The United States and the European Union cooperate through the Generation IV International Forum (GIF), a group of leading nuclear nations that agree on the importance of nuclear energy and are dedicated to the joint development and demonstration of Generation IV nuclear energy systems that offer advantages in the areas of economics, safety, reliability and sustainability.

There is active cooperation between the U.S. Clean Cities Program and the European Commission’s CIVITAS project to promote cleaner urban transport. This has taken the form of exchanges of information on technical and management issues and participation in each other’s conferences and discussion forums. Both entities are committed to building upon this relationship to create a more formal peer exchange program and to develop a train-the-trainer program in a developing nation on alternative fuels and energy efficiency. The United States is also planning to contribute 10 percent to the international ITER Project, formerly known as the International Thermonuclear Experimental Reactor Project, to be constructed at an EU site in Cadarache, France.

Carbon sequestration is a priority in both American and European research and development programs. The European Union was a charter member of the Carbon Sequestration Leadership Forum that was established in 2003 and serves on three of the Forum’s Task Forces. The European Union and the United States are founding members of the International Partnership for the Hydrogen Economy, also established in 2003, which builds on President George W. Bush’s announcement of a $1.2 billion Hydrogen Fuel Initiative, on the EU hydrogen program conducted through the European Hydrogen and Fuel Cell Platform, and on the determination of other members to cooperate in hydrogen research and deployment.

Beyond our individual national efforts and our bilateral cooperation, the United States and the European Union both recognize that it is essential to strengthen international cooperation if global energy challenges are to be addressed collectively. An important forum for developing a collective international response is the G8, in which energy and the environment have continued to play an important role, including the adoption of action plans at recent summit meetings in Evian, Sea Island and Gleneagles.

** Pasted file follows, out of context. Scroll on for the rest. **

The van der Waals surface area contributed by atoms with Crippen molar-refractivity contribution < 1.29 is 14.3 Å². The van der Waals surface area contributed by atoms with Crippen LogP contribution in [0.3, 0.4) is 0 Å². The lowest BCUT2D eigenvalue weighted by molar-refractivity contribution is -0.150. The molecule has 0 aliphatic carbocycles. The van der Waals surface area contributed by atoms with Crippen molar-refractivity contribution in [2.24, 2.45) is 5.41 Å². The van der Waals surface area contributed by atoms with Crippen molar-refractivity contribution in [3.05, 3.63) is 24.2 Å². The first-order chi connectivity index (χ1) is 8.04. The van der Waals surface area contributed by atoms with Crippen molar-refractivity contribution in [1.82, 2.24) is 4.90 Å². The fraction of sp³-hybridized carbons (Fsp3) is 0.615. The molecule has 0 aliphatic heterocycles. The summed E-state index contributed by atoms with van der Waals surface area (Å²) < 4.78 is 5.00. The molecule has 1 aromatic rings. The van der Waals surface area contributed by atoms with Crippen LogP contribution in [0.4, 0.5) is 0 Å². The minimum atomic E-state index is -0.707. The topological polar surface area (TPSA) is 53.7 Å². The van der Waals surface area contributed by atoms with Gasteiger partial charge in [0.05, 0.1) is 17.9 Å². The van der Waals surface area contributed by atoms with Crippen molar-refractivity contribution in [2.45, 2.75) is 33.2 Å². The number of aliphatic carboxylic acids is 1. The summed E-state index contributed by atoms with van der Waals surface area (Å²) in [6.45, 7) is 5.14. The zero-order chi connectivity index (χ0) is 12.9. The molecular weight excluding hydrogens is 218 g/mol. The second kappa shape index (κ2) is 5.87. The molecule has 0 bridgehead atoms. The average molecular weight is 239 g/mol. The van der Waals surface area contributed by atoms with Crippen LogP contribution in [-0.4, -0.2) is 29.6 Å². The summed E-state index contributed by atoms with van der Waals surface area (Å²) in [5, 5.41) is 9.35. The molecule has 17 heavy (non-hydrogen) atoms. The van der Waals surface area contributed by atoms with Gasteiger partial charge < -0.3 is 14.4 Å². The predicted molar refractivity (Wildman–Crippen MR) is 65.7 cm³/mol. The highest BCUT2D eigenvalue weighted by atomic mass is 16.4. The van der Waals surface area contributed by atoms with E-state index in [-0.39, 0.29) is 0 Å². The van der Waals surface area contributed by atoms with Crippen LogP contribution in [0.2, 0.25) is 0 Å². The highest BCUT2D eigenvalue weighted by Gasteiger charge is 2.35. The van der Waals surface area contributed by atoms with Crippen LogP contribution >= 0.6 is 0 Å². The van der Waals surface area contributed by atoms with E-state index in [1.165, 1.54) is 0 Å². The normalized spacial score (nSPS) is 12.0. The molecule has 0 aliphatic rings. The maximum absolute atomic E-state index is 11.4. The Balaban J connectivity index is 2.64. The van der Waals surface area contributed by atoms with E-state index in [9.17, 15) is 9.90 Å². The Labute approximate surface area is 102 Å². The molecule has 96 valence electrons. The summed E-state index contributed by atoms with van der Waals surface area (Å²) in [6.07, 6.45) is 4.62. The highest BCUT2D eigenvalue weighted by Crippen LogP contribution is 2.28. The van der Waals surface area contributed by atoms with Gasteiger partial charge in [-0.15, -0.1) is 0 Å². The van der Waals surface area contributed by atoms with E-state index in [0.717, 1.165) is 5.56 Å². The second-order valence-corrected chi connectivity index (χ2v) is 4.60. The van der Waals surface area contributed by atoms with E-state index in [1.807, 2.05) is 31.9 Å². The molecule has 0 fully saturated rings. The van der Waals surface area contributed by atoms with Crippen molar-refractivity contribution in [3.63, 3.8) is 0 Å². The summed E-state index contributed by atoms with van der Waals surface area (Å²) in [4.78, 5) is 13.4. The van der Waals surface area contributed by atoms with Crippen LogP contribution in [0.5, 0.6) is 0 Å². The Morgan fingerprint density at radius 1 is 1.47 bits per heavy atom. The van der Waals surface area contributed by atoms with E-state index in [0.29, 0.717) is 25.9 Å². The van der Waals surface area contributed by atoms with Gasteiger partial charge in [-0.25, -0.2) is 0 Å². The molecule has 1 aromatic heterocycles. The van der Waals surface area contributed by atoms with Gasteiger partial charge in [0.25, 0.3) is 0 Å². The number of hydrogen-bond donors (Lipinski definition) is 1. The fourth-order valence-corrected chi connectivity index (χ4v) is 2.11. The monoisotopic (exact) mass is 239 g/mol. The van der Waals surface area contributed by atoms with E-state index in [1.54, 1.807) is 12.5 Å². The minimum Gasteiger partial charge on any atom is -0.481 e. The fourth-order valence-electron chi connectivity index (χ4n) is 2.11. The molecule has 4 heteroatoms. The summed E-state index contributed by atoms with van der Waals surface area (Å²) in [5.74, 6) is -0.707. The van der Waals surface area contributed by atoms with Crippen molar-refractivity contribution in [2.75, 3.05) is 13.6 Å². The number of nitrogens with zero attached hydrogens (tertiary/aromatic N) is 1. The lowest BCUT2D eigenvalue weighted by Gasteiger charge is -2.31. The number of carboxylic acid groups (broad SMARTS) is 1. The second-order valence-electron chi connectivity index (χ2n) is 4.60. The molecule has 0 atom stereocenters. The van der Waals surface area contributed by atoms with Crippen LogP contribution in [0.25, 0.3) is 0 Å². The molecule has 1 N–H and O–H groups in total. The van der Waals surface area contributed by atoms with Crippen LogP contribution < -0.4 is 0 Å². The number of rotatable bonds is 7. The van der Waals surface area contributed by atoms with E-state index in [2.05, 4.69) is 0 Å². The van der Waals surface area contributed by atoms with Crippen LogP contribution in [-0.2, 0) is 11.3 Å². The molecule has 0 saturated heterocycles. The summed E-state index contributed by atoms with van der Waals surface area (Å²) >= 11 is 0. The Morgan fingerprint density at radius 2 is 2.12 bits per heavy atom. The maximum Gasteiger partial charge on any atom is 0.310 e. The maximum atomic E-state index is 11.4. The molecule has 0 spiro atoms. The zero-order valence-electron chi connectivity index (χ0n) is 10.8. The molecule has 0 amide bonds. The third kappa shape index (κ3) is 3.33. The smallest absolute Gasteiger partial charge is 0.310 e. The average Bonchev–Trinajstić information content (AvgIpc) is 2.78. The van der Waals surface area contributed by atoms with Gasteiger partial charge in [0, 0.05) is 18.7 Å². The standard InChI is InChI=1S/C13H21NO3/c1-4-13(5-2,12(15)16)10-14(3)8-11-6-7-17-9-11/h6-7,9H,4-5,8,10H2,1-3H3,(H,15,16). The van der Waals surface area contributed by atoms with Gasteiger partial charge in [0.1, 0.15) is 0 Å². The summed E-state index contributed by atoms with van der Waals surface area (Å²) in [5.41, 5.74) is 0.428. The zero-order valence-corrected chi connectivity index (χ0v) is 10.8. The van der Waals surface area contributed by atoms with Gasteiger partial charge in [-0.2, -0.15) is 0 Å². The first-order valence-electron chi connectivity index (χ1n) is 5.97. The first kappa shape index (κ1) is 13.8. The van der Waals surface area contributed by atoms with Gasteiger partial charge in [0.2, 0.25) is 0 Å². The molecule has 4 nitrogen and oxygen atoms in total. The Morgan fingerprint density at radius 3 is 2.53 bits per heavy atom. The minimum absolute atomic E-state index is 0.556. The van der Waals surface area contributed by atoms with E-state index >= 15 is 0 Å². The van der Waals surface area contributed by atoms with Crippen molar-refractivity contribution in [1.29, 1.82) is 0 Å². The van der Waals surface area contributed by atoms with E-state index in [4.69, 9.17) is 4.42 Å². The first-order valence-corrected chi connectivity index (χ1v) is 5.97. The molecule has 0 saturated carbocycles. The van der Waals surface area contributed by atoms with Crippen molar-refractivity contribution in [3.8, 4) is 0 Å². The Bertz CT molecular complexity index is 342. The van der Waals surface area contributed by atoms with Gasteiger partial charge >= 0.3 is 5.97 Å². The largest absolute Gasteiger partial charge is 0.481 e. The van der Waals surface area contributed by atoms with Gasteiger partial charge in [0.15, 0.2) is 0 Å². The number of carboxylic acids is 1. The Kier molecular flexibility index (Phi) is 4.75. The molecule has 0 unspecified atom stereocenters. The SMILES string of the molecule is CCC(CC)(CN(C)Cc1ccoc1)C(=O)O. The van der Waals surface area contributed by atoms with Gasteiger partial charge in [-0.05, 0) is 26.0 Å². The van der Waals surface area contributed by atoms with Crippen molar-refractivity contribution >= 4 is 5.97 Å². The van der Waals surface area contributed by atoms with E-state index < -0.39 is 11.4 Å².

We are working continuously and closely with our partners in the International Energy Agency to promote sound energy policies, exploit collaborative research and development opportunities and implement the Gleneagles Action Plan. We maintain bilateral energy contacts and consultative mechanisms with key countries, including China, India and Russia, to encourage market reforms, increased energy investment and accelerated deployment of energy efficiency, clean coal, safe nuclear power and infrastructure expansion. While the world energy outlook presents both Americans and Europeans with significant challenges, the United States and the European Union have both reinvigorated their energy policy responses with new energy strategies, legislation and directives. Further new initiatives are under discussion. We look forward to continued close cooperation with the European Union toward a successful, sustainable energy future.

Energy Projections Twenty Years Ahead

• U.S. and European oil demand was 34.9 million barrels per day in 2002, or about 45 percent of the world total, and could rise to 44.3 million barrels per day in 2025.

• The United States currently imports about 52 percent of its oil needs, and the share could approach or exceed 60 percent by 2025. For the EU the respective figures are about 50 percent and 90 percent.

• The U.S. and Europe account for 44 percent of world gas consumption and their combined demand for gas is expected to rise from about 41 trillion cubic feet in 2002 to 59.1 trillion cubic feet in 2025. Gas is by far the fastest growing energy source on both sides of the Atlantic.

• Over the next 20 years, the United States will need 1,300 to 1,900 more power plants, equivalent to 60 to 90 new plants a year. An expected 50 percent increase in U.S. use of natural gas over the same period will require approximately 263,000 miles of new distribution pipelines and 38,000 miles of transmission lines.

• According to a European Commission study, €200 billion will be needed over the next 20 years to bring additional gas to Europe to meet rising demand.

• Combined U.S. and European net electricity generation represents 46 percent of the world total, but this share could decline to about 36 percent because of faster increases in emerging economies.

• The United States and Europe account for 37 percent of the world’s production and consumption of hydropower and renewable energy sources.

• U.S. and European nuclear energy consumption is expected to decline from 1,735 billion kilowatt hours in 2002 to 1,695 billion kilowatt hours in 2025 as a result of the retirement of older plants, decisions by some countries to forego nuclear power and improvements in the operations of existing plants. While worldwide use of nuclear power will rise, much of the increase will take place in China, India, Russia and other emerging economies.

Source: U.S. Department of Energy

David L. Pumphrey is Deputy Assistant Secretary for International Energy Cooperation, U.S. Department of Energy. He previously worked with the Department’s International Office on numerous projects, including the negotiation of energy provisions for the North American Free Trade Agreement, the creation of the Hemispheric Energy Initiative, and analysis of developments in international oil and gas markets. He also served with the Department’s Office of Oil and Gas and with the Federal Energy Administration.


This article was published in European Affairs: Volume number 6, Issue number 4 in the Fall of 2005.